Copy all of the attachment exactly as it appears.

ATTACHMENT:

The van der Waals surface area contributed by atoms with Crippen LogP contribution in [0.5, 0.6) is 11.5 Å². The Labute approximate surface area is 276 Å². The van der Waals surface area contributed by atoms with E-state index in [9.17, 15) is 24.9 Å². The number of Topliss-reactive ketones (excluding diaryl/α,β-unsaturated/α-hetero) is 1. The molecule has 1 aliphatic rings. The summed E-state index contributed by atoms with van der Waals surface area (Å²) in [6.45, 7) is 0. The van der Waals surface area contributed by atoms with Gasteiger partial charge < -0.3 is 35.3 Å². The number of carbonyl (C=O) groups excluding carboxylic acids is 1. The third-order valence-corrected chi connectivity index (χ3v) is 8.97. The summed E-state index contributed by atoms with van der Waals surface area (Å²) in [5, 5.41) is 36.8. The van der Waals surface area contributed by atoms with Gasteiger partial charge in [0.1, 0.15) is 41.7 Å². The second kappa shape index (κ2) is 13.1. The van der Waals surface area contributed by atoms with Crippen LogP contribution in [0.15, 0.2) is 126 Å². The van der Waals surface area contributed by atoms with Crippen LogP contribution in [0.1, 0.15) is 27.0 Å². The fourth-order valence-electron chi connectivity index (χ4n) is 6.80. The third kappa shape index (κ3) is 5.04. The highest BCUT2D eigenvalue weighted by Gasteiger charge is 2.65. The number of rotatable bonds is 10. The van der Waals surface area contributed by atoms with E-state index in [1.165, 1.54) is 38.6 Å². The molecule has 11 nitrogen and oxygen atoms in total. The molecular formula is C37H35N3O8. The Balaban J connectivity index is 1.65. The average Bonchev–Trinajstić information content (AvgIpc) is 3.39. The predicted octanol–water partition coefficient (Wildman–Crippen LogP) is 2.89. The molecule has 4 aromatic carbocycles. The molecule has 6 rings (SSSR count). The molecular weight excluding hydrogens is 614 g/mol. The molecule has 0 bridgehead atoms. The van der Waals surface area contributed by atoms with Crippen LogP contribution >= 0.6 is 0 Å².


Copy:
The van der Waals surface area contributed by atoms with Crippen LogP contribution in [0.5, 0.6) is 11.5 Å². The Labute approximate surface area is 276 Å². The van der Waals surface area contributed by atoms with E-state index in [9.17, 15) is 24.9 Å². The number of Topliss-reactive ketones (excluding diaryl/α,β-unsaturated/α-hetero) is 1. The molecule has 1 aliphatic rings. The summed E-state index contributed by atoms with van der Waals surface area (Å²) in [6.45, 7) is 0. The van der Waals surface area contributed by atoms with Gasteiger partial charge < -0.3 is 35.3 Å². The number of carbonyl (C=O) groups excluding carboxylic acids is 1. The third-order valence-corrected chi connectivity index (χ3v) is 8.97. The summed E-state index contributed by atoms with van der Waals surface area (Å²) in [5, 5.41) is 36.8. The van der Waals surface area contributed by atoms with Gasteiger partial charge in [0.1, 0.15) is 41.7 Å². The second kappa shape index (κ2) is 13.1. The van der Waals surface area contributed by atoms with Crippen LogP contribution in [0.15, 0.2) is 126 Å². The van der Waals surface area contributed by atoms with Crippen LogP contribution in [0.1, 0.15) is 27.0 Å². The fourth-order valence-electron chi connectivity index (χ4n) is 6.80. The third kappa shape index (κ3) is 5.04. The highest BCUT2D eigenvalue weighted by Gasteiger charge is 2.65. The number of rotatable bonds is 10. The van der Waals surface area contributed by atoms with E-state index in [1.165, 1.54) is 38.6 Å². The molecule has 11 nitrogen and oxygen atoms in total. The molecular formula is C37H35N3O8. The Balaban J connectivity index is 1.65. The average Bonchev–Trinajstić information content (AvgIpc) is 3.39. The predicted octanol–water partition coefficient (Wildman–Crippen LogP) is 2.89. The molecule has 4 aromatic carbocycles. The molecule has 6 rings (SSSR count). The molecular weight excluding hydrogens is 614 g/mol. The molecule has 0 bridgehead atoms. The van der Waals surface area contributed by atoms with Crippen LogP contribution >= 0.6 is 0 Å².